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16 Dec 2003 : Column 817Wcontinued
Michael Fabricant: To ask the Secretary of State for Trade and Industry how much was spent on renewable energy projects in Greater London in each of the last five years. 
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Mr. Timms: The Government are supporting a number of projects in London under photovoltaic (PV) domestic and large-scale field trials, the Major PV Demonstration Programme, and the Clear Skies scheme.
The Greater London Authority is leading the London partnership taking forward renewables planning facilitation and awareness raising work in London. DTI has allocated £233,000 funding for this work, total funding from all partners is £401,000, and spend so far is in the region of £85,000. The first phase of this work includes research into public and stakeholder attitudes. The GLA plans to publish a report on work so far, including proposals for encouraging renewable energy in London and ways of overcoming barriers, on 16 December.
The London partnership will take forward these recommendations in the next phase of its work, which will include a stakeholder consultation on a renewable energy target for London. This will inform the Mayor's energy strategy due to be published next year.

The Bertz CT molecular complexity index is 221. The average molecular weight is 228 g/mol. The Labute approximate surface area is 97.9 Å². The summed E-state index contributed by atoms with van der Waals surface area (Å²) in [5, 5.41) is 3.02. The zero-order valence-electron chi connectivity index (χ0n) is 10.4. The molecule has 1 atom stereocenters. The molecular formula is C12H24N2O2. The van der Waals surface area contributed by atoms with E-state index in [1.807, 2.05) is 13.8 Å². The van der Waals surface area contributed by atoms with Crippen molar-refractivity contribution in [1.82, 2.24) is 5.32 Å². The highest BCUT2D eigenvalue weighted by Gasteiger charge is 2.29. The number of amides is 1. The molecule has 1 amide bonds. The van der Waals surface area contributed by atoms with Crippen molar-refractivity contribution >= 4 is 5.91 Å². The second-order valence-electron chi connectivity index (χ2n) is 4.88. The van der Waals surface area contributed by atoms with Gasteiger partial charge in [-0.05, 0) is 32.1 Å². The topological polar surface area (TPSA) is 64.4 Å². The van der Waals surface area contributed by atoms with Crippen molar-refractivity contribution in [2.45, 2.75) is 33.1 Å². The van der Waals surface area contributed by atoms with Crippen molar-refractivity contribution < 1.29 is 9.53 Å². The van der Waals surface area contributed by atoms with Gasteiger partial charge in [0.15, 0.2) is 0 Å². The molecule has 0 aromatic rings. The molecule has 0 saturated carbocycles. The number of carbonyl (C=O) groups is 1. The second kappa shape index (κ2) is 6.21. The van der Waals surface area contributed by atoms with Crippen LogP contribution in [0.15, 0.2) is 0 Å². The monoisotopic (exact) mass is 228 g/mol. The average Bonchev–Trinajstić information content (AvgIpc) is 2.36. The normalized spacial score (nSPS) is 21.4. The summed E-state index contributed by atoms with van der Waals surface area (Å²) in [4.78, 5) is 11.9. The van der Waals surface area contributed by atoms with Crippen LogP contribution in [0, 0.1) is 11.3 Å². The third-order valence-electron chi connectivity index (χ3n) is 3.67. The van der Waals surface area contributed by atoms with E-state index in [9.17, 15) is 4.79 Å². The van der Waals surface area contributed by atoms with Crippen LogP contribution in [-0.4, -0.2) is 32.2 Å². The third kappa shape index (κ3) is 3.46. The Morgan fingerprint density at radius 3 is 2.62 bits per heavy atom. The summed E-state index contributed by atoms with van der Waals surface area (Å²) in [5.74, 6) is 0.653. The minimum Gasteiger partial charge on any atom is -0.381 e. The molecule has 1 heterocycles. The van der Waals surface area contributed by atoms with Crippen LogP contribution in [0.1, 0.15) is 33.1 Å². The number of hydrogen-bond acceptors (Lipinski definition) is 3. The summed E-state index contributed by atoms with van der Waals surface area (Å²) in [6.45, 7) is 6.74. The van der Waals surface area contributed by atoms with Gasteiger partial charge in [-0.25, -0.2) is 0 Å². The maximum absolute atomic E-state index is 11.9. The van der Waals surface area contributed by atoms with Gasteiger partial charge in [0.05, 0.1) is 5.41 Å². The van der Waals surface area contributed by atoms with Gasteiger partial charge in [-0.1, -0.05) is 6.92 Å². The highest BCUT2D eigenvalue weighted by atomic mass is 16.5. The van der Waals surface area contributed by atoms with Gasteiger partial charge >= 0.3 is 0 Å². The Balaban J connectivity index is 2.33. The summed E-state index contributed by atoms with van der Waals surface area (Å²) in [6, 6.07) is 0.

The Department does not gather information about investment by private companies in renewable energy projects.
Mr. Bellingham: To ask the Secretary of State for Trade and Industry how much revenue has been lost by the Royal Mail Group Ltd. as a result of industrial action in each of the last five years. 
Mr. Timms: The amount of revenue lost by Royal Mail as a result of industrial action is an operational matter that falls within the day-to-day responsibility of the Royal Mail Board. I have therefore asked the Chief Executive to reply direct to the hon. Member.
Ross Cranston: To ask the Secretary of State for Trade and Industry what policies she has towards sex discrimination against women in private clubs; what plans she has to change the law; and if she will make a statement. 
Ms Hewitt: There can be no justification for treating women club members as second-class citizens. Sex discrimination in private clubs is contrary to this Government's principles of opportunity for all and we have supported attempts to legislate in this area in the past.
I cannot give any assurances about our future legislative plans, but we are keeping the matter of sex discrimination and private clubs under review.
Mr. Soley: To ask the Secretary of State for Trade and Industry whether a local authority trading standards officer is permitted to inform members of the public that a complaint has been made against a company. 
Mr. Sutcliffe: It would be for the individual Local Authority to decide whether they wish to pursue a policy of informing members of the public of businesses that have been the subject of a complaint.
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Any such policy would be subject to the provisions of the Data Protection Act 1998 regarding the disclosure of personal information in relation to individuals.
Mr. Bellingham: To ask the Secretary of State for Trade and Industry what action has been taken by her Department to prepare the UK steel industry for the lifting of US steel tariffs. 
Ms Hewitt: My Department is in regular contact with the UK steel industry and its stakeholders, on this and other issues. We have used these contacts to keep them informed of developments in the EU's WTO case against the US.